Is Canada's residential real-estate market finally starting to crack? That's the question homeowners and equity investors are surely asking themselves after hearing about falling home sales in Vancouver. According to the Canadian Real Estate Association, home resales in the Greater Vancouver area dropped by nearly 19% month-over-month in August, while the average home price in the region fell by 18%. That was in large part due to the 15% tax on foreign home-buyers that came into effect that month. However, the same report found that national home sales fell by a 3.1% annualized rate in August compared to July.
Naturally, these numbers are worrying to anyone who's in the market for a home and to investors who might be imagining a U.S.-style, housing-fuelled recession in the near future. Whether we'll actually see a crash in both real estate and stocks, though, is still difficult to predict. That said, Eric Lascelles, chief economist with RBC Global Asset Management, says the market hasn't been this precarious since the global recession. "We think we're at an inflection point," he says.
By Lascelles' estimates, at the current interest rate, the housing market is overvalued by 35%. Some parts of the country are even more overheated than that. Despite the falling numbers in Vancouver -- a cooling that began in February -- prices in the area are up 26% year over year. According to Teranet's house price index, prices are up 15% in Toronto over the same time period. "That's a steep rate of price inclines," says Stephen Lingard, a portfolio manager with Franklin Templeton Solutions. "We have a bubble brewing."
So what will cause prices to decline? It won't be a rate hike; in fact, Bank of Canada governor Stephen Poloz said on Sept. 20 that "we need to prepare for lower (rates) for longer." But it might be regulation. If the foreign-buyers tax does indeed lower prices, other provinces could follow suit with a similar tax or perhaps some other piece of price-lowering legislation. "There is precedent," says Diana Petramala, an economist at TD Bank.
Something else could derail housing prices: higher unemployment. This is what's happening in Alberta, where job losses are at record highs and year-over-year housing prices in Calgary have fallen by 4.5%. While the Canadian job market has looked weak this year, with about 8,000 new jobs a month having been created over a six-month average, most economists don't think we'll see Calgary's woes play out elsewhere in Canada. Oil is stabilizing, and Ontario's manufacturing sector, while not nearly as hot as economists had thought it would be by now, should pick up speed thanks to the still low loonie. Still, this is a risk given Canada's sluggish economy.
Lascelles says there are three ways the housing market could go. According to his calculations, there's a 30% chance that nothing will happen and prices will keep rising, a 40% chance that the housing market will go sideways and slowly resolve its issues, and a 30% chance of a serious double-digit housing correction. While the latter scenario isn't as likely as the second one, he's never had a higher probability on a market crash before, he says.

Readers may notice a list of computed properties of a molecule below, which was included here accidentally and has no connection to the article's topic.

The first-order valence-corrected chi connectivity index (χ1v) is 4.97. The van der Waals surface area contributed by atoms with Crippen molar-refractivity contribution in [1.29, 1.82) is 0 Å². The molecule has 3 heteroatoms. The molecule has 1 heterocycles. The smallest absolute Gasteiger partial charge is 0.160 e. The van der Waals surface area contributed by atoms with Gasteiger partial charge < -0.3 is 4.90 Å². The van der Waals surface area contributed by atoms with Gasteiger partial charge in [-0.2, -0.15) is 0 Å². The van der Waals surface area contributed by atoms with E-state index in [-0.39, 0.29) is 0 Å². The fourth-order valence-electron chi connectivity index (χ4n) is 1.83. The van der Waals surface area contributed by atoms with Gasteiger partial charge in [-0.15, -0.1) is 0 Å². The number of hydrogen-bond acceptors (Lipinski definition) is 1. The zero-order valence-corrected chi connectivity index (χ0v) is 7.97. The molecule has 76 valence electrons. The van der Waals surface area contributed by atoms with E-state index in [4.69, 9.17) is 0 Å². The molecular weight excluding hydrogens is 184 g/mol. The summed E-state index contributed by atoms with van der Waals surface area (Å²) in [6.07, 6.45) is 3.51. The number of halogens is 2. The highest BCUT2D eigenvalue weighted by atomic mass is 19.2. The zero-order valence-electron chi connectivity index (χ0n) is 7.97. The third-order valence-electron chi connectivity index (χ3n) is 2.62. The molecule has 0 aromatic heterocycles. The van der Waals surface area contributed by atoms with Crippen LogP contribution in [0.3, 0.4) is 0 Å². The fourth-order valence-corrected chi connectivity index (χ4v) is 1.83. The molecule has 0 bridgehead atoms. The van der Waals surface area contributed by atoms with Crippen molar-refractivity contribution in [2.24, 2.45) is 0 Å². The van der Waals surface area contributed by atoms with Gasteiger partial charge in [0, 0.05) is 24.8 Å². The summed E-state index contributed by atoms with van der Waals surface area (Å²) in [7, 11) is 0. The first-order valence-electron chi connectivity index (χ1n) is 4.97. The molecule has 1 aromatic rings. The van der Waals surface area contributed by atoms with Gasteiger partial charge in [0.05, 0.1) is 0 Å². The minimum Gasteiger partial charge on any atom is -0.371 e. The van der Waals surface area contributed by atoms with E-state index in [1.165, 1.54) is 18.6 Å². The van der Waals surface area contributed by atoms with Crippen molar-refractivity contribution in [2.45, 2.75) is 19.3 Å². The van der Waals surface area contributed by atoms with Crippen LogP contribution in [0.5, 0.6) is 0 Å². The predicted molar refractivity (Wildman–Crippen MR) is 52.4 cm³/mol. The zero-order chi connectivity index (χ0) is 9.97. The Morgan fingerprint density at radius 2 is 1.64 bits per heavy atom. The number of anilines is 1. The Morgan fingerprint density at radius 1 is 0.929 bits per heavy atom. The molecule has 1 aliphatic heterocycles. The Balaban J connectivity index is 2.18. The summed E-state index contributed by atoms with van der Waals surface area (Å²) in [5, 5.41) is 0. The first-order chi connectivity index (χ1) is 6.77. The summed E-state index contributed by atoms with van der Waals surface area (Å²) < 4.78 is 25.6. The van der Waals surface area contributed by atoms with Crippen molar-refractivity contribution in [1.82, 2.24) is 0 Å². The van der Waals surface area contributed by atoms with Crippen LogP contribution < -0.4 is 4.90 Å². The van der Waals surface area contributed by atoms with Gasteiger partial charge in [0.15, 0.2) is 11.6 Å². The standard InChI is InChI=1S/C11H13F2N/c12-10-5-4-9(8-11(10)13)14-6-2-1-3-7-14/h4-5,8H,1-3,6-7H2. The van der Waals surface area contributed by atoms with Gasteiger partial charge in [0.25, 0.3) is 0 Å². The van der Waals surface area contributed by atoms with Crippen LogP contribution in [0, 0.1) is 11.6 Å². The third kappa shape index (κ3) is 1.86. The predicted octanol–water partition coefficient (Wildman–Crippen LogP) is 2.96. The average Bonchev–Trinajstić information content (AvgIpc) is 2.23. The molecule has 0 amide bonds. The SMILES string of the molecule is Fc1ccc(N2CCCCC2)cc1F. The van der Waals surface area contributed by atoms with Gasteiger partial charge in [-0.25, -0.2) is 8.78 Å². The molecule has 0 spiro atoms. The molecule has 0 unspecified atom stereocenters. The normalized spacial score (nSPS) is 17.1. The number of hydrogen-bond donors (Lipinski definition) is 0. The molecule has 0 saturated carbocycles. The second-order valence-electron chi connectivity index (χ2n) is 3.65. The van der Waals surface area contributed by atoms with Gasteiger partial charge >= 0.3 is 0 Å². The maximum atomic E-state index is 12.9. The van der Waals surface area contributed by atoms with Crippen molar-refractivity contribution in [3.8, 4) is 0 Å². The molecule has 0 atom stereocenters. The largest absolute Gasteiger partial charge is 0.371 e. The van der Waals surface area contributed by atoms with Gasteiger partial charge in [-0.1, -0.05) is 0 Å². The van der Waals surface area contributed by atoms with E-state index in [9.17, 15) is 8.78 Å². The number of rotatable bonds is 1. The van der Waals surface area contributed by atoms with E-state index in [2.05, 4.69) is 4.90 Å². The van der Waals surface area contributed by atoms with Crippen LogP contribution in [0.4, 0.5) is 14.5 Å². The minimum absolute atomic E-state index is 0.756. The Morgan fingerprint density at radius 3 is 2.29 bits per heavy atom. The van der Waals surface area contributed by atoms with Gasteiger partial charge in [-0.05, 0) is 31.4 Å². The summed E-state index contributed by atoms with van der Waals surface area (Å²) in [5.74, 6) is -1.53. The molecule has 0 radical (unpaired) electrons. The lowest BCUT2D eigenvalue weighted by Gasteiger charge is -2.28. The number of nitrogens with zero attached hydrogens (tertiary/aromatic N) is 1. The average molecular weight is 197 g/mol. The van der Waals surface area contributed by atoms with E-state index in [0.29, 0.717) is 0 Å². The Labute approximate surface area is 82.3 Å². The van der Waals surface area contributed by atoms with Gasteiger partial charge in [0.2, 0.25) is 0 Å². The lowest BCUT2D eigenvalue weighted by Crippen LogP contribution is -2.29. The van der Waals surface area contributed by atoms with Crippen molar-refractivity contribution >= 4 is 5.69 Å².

Investors do need to keep in mind that housing is, in large part, a regional issue. While people often talk about national figures, a crash may occur only in Vancouver and Toronto. Petramala thinks Vancouver prices will rise again in the short term, as foreign buyers could figure out a way around the tax, but prices will still fall by about 12% over the next year. That's largely driven by just how fast prices have accelerated there. Toronto is about year behind Vancouver, she says, which means the former will start seeing prices slow sometime in 2017. She also believes Calgary, Regina, Saskatoon and Edmonton will see more weakness due to oil-related unemployment.
In other markets, like Winnipeg, prices are not at inflated levels and shouldn't experience big movements going forward. However, as we've seen in other sectors, like gold and energy, market sentiment is a powerful thing. If the average person continues hearing about Vancouver's dropping prices, and if Toronto's prices follow suit, people across the country may start putting in lower offers or putting off selling their house. "There's more demand than supply right now, but that can change on a dime if we have a sentiment shift," says Lingard.
If this is indeed the beginning of a housing downturn, or even a stabilization of prices, as Lascelles thinks, some sectors will be affected. The biggest risk is to banks, which have been issuing more loans as prices have climbed. In June, Moody's warned that if prices fall by 35%, the country's mortgage and banking sector could lose $17 billion, while the Canada Mortgage and Housing Corp. (CMHC) could be responsible for $6 billion in losses.
A decline would also affect construction and building companies and consumer spending. Fewer people moving means fewer people buying items for their homes. Housing prices also create a wealth effect; people feel wealthier when values climb, and vice versa. If prices drop, people may start reining in their spending, says Lingard.
While many economists think the market is teetering more than ever before, most expect more of a soft landing than a hard one. Lingard's base case is that we'll just muddle through, while Lascelles is expecting things to move sideways. Now's the time, though, perhaps more than ever before, to be aware of what could happen if prices fall further. Consider moving some money out of Canadian banks, diversify internationally and hold on for what could be a bumpy ride.